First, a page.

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January 17, 2018

Lawsuit: Gay couple received 'hateful' religious pamphlets for Pennsylvania wedding

Flyers sent for Butler County ceremony urge readers to 'fight Satan's temptation'

Lawsuits LGBTQ
gay couple religious pamphlets butler county Wigdor LLP/Facebook

A gay couple says they were sent these religious pamphlets instead of custom wedding programs for their Pennsylvania ceremony.

UPDATE (8:35 a.m., 1/18/18): Vistaprint's management has released a statement in response to the lawsuit, saying they "have never been more disappointed to let a customer down," adding that they do not condone discrimination of any kind. 

The company says the pamphlets were incorrectly sent to Stephen Heasley and Andrew Borg by a third party fulfiller, and an investigation is underway to determine if any individual played a deliberate role in the incident.

The original story can be found below.


A gay couple is suing a printing company for allegedly shipping them pamphlets urging them to "fight Satan's temptation" instead of the wedding pamphlets they ordered for their Pennsylvania ceremony.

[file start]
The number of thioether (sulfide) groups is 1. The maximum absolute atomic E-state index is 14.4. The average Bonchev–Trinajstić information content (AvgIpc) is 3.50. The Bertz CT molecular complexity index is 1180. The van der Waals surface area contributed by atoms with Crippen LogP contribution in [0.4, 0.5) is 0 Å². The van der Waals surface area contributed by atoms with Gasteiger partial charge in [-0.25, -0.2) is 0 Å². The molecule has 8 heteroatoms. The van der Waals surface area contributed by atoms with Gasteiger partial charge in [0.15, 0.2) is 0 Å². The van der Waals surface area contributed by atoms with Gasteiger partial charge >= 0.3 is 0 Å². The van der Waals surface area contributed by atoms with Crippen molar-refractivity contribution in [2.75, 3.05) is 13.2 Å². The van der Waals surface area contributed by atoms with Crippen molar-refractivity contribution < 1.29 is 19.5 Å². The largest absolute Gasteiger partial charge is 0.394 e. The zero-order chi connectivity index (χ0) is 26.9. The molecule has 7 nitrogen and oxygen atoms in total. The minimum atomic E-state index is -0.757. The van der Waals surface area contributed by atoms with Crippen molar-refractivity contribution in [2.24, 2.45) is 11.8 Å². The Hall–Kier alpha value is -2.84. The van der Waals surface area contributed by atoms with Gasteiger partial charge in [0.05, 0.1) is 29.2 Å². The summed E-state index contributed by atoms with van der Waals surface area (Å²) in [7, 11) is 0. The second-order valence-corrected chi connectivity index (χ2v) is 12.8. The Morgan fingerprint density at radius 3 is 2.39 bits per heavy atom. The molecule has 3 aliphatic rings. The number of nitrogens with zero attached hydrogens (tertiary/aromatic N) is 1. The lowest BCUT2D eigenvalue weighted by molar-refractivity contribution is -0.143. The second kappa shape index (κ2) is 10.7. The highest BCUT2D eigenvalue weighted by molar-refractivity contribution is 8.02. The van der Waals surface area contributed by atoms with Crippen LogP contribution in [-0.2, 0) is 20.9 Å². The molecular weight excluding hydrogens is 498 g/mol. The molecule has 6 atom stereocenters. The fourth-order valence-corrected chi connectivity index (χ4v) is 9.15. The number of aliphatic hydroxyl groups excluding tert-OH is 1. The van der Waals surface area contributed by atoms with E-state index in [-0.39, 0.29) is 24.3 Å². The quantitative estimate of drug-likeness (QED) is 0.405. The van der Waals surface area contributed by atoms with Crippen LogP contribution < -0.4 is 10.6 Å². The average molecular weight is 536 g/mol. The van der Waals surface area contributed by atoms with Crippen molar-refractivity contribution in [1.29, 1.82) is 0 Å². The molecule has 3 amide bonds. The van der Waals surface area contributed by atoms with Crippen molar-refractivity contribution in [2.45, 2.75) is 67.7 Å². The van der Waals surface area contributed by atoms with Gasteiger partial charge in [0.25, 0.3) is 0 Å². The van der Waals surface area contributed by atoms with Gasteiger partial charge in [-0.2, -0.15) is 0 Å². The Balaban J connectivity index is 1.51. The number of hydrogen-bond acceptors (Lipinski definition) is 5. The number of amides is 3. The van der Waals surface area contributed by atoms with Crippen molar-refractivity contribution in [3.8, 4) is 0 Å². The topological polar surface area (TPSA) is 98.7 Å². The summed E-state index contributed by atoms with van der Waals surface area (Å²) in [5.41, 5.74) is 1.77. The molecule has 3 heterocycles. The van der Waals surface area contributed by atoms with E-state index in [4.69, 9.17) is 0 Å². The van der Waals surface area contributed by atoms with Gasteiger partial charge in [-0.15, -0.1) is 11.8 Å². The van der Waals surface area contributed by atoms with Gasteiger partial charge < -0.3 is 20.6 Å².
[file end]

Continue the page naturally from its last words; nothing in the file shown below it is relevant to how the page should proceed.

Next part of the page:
Wigdor LLP, a New York-based law firm, says it has filed a lawsuit against Vistaprint on behalf of the couple, who they say received the "hateful, discriminatory and anti-gay pamphlets."

According to the New York Post, the plaintiffs, Stephen Heasley and Andrew Borg, live in Australia but had their ceremony in Butler County. The night before their wedding, they received what they thought would be their 100 customized wedding programs.

When they opened the box, however, the couple claims they found 80 flyers that told them to "Fight the good fight of the faith." The law firm posted pictures of the pamphlets, which tell readers, among other things, how Satan "entices your flesh with evil desires" and how to recognize temptation.

The suit says the flyers were sent to threaten and intimidate Healey and Borg because they're gay. It also noted the couple was forced to make their own programs for the special day. The lawsuit seeks unspecified damages.

“This case presents a particularly egregious example of a company refusing to provide equal services to members of the LBGTQ community," the couple's attorney, Michael J. Willemin, told the Post.

In a statement to various media outlets, a Vistaprint spokeswoman said the company "would never discriminate against customers for their sexual orientation."

"We pride ourselves on being a company that celebrates diversity and enables customers all over the world to customize products for their special events," spokeswoman Sara Nash said, according to the Boston Herald.

Nash said the company only had been notified of the lawsuit Tuesday and has launched an internal investigation into the matter.

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